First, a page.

Dictionary

Liquorice

Liquorice is the underground stem or rhizome of the plant Glycyrrhiza glabra. The word liquorice comes from the Greek words “glyks” which means sweet and “rhiza” which means root. Ancient civilizations such as the Greeks and the Romans made liquorice extract as we make them today, showing just how long these have been around for. Even the ancient Chinese distilled the essence of the liquorice root, which they then prescribed as a remedy for many illnesses.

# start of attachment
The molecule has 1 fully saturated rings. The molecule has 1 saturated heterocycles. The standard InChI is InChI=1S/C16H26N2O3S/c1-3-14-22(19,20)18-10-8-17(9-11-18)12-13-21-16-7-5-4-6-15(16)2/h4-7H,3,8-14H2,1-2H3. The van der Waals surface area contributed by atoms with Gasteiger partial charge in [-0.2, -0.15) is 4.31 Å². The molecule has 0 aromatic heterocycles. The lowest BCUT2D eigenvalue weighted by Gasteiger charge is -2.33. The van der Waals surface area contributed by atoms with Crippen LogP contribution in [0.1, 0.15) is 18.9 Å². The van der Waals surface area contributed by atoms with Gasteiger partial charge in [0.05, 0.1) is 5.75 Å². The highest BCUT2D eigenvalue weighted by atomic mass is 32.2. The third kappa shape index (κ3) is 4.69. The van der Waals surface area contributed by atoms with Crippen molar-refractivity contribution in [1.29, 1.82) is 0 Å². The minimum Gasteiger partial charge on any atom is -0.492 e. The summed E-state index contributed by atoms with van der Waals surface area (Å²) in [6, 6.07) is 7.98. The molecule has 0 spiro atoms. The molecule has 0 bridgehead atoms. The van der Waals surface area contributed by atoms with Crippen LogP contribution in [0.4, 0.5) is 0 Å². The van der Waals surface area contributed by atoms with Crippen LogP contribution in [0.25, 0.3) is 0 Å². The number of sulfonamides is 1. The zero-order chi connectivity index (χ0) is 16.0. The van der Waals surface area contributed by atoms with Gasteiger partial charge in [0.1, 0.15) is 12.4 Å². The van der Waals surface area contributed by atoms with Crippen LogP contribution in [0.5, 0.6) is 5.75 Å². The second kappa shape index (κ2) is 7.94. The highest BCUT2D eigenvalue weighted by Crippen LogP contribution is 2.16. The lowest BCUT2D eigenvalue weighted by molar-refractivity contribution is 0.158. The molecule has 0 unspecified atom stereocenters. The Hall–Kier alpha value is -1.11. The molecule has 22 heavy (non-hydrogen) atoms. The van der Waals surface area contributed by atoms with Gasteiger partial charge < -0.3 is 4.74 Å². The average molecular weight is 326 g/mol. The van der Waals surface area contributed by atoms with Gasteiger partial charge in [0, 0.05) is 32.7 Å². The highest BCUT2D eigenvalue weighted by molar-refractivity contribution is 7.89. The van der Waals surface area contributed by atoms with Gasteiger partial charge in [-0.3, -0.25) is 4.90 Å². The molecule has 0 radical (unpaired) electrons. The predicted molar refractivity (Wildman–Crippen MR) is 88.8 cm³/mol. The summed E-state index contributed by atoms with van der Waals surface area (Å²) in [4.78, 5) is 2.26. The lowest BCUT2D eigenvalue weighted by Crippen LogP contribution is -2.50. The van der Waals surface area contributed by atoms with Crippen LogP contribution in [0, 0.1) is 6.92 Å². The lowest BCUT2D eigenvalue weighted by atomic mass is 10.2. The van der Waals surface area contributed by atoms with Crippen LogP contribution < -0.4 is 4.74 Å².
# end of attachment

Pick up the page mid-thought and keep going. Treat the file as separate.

The plant is usually found growing wild in many countries in the Middle East as well as south eastern Europe. Liquorice is intensely aromatic and has a sweet flavour, and is often used as a flavouring agent in many cuisines across the globe. Unsurprisingly, it is a key ingredient in many baked goods and confectionaries. However, liquorice candy usually only has no more than 2 percent natural liquorice extract. In most cases, its sweet flavour is thanks to the addition of either a synthetic substitute or anise. A majority of the natural liquorice which are used as a flavouring agent are used for tobacco products such as cigars, cigarettes and pipe tobacco. Liquorice sticks are often soaked and dissolved in hot water and later drunk as tisane.